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scp works well in all cases, but the Raspberry Pi is to weak to copy files efficiently in a secure environment (lan). The theoretically possible 6,75 MB/s via 54 Mbit wireless lan shrink down to about 1.1 MB/s.

Is there a way to copy files remotely without encryption?

It should be a cli command with no dependencies to extra services (ftp, samba) or at least with a minimum of configuration. I mean, a standard tool that works quite well out-of-the-box with standard programms/services (like scp/ssh).

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"without any dependencies" is virtually not possible. you will always need a program that "listens" on one side (like the ssh/sftp server when using scp) –  umläute Feb 3 at 12:00
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What about netcat? –  yegorich Feb 3 at 12:01
    
Okay you're right. I will change the requirements –  ManuelSchneid3r Feb 3 at 12:01

3 Answers 3

up vote 6 down vote accepted

You might be looking for rcp, it performs remote execution via rsh so you will have to rely on that and have in mind that all communication is unsecure.

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You cannot disable encryption completely on ssh/scp but you can force it to use a weaker cipher that is much less cpu intensive. Make sure that compression is not turned on in your ssh_config or on the command line and add -c arcfour,blowfish-cbc to your scp command line to select weaker ciphers.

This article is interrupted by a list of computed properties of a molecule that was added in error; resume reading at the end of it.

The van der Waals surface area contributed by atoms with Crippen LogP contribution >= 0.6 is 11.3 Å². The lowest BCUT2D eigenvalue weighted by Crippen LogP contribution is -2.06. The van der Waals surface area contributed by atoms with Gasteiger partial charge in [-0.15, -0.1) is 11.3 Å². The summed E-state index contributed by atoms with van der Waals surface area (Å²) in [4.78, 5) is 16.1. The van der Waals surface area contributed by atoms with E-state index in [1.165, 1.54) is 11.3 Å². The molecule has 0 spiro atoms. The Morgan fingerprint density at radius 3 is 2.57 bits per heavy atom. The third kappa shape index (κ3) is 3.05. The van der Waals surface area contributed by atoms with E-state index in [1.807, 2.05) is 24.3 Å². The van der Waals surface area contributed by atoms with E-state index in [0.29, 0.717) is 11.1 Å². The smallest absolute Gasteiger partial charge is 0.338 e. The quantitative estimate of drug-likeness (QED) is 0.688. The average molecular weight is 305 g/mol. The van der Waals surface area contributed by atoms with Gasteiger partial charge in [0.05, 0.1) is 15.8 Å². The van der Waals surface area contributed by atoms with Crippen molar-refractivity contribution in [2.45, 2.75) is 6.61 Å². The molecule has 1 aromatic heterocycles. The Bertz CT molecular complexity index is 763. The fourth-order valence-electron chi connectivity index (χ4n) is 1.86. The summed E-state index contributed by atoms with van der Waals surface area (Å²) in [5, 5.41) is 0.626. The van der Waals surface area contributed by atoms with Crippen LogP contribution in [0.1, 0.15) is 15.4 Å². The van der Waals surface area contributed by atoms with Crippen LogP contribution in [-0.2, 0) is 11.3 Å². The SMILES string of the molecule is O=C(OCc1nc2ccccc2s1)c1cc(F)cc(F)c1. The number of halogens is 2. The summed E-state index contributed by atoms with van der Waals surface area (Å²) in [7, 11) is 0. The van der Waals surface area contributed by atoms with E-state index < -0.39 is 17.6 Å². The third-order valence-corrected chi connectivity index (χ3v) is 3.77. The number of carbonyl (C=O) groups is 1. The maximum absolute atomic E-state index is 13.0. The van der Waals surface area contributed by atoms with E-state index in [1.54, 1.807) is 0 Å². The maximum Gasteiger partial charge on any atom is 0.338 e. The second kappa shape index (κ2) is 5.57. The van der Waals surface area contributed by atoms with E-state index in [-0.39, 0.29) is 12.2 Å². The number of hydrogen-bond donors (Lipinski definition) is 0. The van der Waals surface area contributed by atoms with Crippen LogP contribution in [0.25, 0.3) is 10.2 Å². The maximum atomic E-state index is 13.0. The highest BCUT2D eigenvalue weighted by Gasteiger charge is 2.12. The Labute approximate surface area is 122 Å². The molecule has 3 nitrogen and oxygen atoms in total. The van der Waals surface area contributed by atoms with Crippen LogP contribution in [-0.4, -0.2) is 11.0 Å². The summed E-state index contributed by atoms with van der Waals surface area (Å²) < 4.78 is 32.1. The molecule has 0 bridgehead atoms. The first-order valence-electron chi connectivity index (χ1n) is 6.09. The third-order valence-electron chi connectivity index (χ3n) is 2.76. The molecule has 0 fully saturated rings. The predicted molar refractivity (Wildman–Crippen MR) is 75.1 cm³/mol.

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This is a nice idea. Is this possible for host specific config? (.ssh/config) –  ManuelSchneid3r Feb 3 at 17:27
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@ManuelSchneid3r: Yes: under a Host section in your ssh_config, use Ciphers arcfour,blowfish-cbc to mirror the above -c switch. However, if your CPUs support the AES-NI instruction set, I'd try switching to aes128-gcm@openssh.com (yes, that's the cipher name, including the @ stuff), which will use the blazingly fast (with AES-NI) AES128-GCM. –  Reid Feb 3 at 17:51

I think NFS is quite underrated for this sort of task, where you want convenience, speed and don't care about security. NFS is really simple to set up, especially on the client: see this guide for ubuntu. From the client's perspective you just mount the server directory and it looks just like a local drive and you can use cp or rsync or whatever commands you want.

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